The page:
Interpersonal Relationships Analysis


Life and relationships are virtually inextricable. In one way or another (within the social set up), living things with bias to human beings find themselves relating with one another either consciously or autonomously in an effort to fulfill the inherent factor that human beings are social beings. However, the degree and the context in which such relationships take place varies along different situations and the inherent characteristics of the individuals who form the subject of such relationships.

Ideally, interpersonal relationships are part and parcel of human life. Definition wise, interpersonal relationship is a term that refers to the connection between two or more individuals, ranging from short-lived relationship -lasting for just a short time- to long lasting or rather percent relationship of which the relating individual remains connected for a long time. Generally, interpersonal relationships are based on specific tenets or pedestals; the latter of which forms the basis on which the relationship is established (Cushman & Cahn, 50).

Often, such foundations include, love, general fondness, and normal business relations as well as the wide range of other general life social commitments. Consequently, the environment in which interpersonal relationships take place are rather diverse and multifaceted, ranging from churches and religion meeting places, families, marriage unions, social neighborhood, work places and offices and clubs to places that constitute the social set up. In addition, interpersonal relationships are synchronized by laws, societal values, beliefs and customs and reciprocated agreements among the relating parties.

Similarly, the objective and functions of various forms of interpersonal relationships differ with the setting. For instance, despite the fact that relationships between colleagues in work place and intimate relationship in a marriage are both forms of interpersonal relationship, the goals of formation and existence of each, the context in which each exists as well as the rules and regulation on which each is established and run forms a point of clear distinction between them.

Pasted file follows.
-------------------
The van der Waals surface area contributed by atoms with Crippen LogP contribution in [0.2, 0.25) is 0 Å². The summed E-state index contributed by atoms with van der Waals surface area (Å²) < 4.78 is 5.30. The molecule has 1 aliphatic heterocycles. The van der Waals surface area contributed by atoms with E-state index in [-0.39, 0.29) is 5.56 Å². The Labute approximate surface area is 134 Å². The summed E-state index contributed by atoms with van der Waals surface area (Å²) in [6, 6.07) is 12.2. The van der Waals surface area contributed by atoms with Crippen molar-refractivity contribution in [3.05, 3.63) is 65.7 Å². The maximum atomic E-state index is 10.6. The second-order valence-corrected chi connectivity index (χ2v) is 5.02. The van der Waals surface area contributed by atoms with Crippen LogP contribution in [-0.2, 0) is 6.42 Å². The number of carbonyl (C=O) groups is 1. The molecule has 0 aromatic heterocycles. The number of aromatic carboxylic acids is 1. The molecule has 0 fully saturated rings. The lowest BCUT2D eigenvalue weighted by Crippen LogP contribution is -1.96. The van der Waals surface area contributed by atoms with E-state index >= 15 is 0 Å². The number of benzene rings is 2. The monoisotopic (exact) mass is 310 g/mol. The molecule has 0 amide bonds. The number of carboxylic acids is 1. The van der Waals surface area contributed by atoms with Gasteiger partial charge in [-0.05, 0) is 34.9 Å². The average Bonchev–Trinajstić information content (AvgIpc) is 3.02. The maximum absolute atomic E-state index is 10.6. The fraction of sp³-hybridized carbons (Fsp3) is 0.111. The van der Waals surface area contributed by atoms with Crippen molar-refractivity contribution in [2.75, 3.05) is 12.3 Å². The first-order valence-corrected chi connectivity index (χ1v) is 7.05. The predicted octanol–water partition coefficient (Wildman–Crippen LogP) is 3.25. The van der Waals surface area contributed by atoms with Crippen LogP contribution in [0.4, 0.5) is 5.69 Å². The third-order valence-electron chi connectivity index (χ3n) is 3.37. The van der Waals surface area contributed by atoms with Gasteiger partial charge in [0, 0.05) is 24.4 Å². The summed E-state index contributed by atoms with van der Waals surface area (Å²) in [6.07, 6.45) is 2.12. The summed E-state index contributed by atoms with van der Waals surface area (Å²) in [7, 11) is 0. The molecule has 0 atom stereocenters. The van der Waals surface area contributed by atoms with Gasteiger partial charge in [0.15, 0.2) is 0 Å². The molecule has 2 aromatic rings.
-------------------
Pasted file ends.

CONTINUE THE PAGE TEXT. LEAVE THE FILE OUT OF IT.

Despite the fact that socialization is inherent in human beings and that socialization among them in whatever form and context that it takes is autonomous, the existence of healthy interpersonal relationships is not obvious. Consequently, there are varying factors that surround and influence establishment and existence of interpersonal relationships, the latter of which can either hinder of foster health interpersonal relations. Such includes, poor communication skills (Cushman & Cahn, 50), conflicting interests, diversity in personality and character, lack of compatibility, and mistrust among others (Anonymous, Para 5). The purpose of this paper therefore is to offer a detailed analysis of the role of healthy interpersonal relationship in effective human resources management. This choice is the most Ideal because healthy interpersonal relationships in organizations are critical for its success yet it is a daunting challenge to develop and maintain such relationships in work places.

Interpersonal relations development: the Levinger’s model

Basically, interpersonal relationships exist in complex, multifaceted and highly dynamic systems that vary steadily and continuously throughout the existing life of the relationship thus forming a complex process and at times, a cycle of events. Chandler (Para 7) argues that similar to other living thing, interpersonal relationships usually have the starting point, definite time in which it exists and an ending point.

According to chandler (Para 7), interpersonal relationship growth is characteristically directly proportional to the length of the time of its existence. As such, there is a tendency of such a relationship growing and improving steadily as the relating parties or individuals become closer to each other emotionally and physically and as such, parties become more acquainted with each other. Similarly, interpersonal relationships get to fade more and more as such parties or individual become more and more disintegrated from one another. George Levinger, a renowned psychologist, proposed a model to explain the process on interpersonal relationship development.

The process on interpersonal relationship development: relational development

Under the Levinger’s model, interpersonal relationships development involves five key steps which include, acquaintance, the build up stage, continuation, deterioration and the termination stage; after which the relationship no longer exists. Irrespective of the fact that the Levinger’s model was basically developed to describe the process of heterosexual relationship development, evidence shows that Levinger’s ideology to interpersonal relationship development is also applicable in the context of other forms of interpersonal relationship including the work place interpersonal relationships which form the pillar of success in human resources management (Weber Para. 6).